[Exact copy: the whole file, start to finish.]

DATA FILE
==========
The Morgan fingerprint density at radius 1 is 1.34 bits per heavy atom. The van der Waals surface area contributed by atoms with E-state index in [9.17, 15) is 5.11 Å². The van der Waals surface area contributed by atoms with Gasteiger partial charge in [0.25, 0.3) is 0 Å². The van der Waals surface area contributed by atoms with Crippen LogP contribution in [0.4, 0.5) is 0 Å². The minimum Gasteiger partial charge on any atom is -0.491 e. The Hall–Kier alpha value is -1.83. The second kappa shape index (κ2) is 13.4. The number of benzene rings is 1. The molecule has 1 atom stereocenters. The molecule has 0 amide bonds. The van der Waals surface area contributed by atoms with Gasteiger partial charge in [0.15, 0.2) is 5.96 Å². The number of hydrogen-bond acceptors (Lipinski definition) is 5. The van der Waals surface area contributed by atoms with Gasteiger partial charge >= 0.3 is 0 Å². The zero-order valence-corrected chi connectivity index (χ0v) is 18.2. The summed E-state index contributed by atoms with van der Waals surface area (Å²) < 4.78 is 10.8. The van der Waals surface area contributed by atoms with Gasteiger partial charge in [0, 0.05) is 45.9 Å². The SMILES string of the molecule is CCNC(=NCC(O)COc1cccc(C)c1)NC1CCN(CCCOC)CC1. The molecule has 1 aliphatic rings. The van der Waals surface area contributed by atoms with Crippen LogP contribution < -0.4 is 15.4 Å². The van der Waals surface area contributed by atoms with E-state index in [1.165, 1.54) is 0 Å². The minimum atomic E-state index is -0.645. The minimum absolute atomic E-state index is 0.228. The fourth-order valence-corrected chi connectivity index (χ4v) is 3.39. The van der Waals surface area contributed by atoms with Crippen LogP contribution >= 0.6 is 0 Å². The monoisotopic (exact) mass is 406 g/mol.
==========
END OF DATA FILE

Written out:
The Morgan fingerprint density at radius 1 is 1.34 bits per heavy atom. The van der Waals surface area contributed by atoms with E-state index in [9.17, 15) is 5.11 Å². The van der Waals surface area contributed by atoms with Gasteiger partial charge in [0.25, 0.3) is 0 Å². The van der Waals surface area contributed by atoms with Crippen LogP contribution in [0.4, 0.5) is 0 Å². The minimum Gasteiger partial charge on any atom is -0.491 e. The Hall–Kier alpha value is -1.83. The second kappa shape index (κ2) is 13.4. The number of benzene rings is 1. The molecule has 1 atom stereocenters. The molecule has 0 amide bonds. The van der Waals surface area contributed by atoms with Gasteiger partial charge in [0.15, 0.2) is 5.96 Å². The number of hydrogen-bond acceptors (Lipinski definition) is 5. The van der Waals surface area contributed by atoms with Gasteiger partial charge >= 0.3 is 0 Å². The zero-order valence-corrected chi connectivity index (χ0v) is 18.2. The summed E-state index contributed by atoms with van der Waals surface area (Å²) < 4.78 is 10.8. The van der Waals surface area contributed by atoms with Gasteiger partial charge in [0, 0.05) is 45.9 Å². The SMILES string of the molecule is CCNC(=NCC(O)COc1cccc(C)c1)NC1CCN(CCCOC)CC1. The molecule has 1 aliphatic rings. The van der Waals surface area contributed by atoms with Crippen LogP contribution < -0.4 is 15.4 Å². The van der Waals surface area contributed by atoms with E-state index in [1.165, 1.54) is 0 Å². The minimum atomic E-state index is -0.645. The minimum absolute atomic E-state index is 0.228. The fourth-order valence-corrected chi connectivity index (χ4v) is 3.39. The van der Waals surface area contributed by atoms with Crippen LogP contribution >= 0.6 is 0 Å². The monoisotopic (exact) mass is 406 g/mol.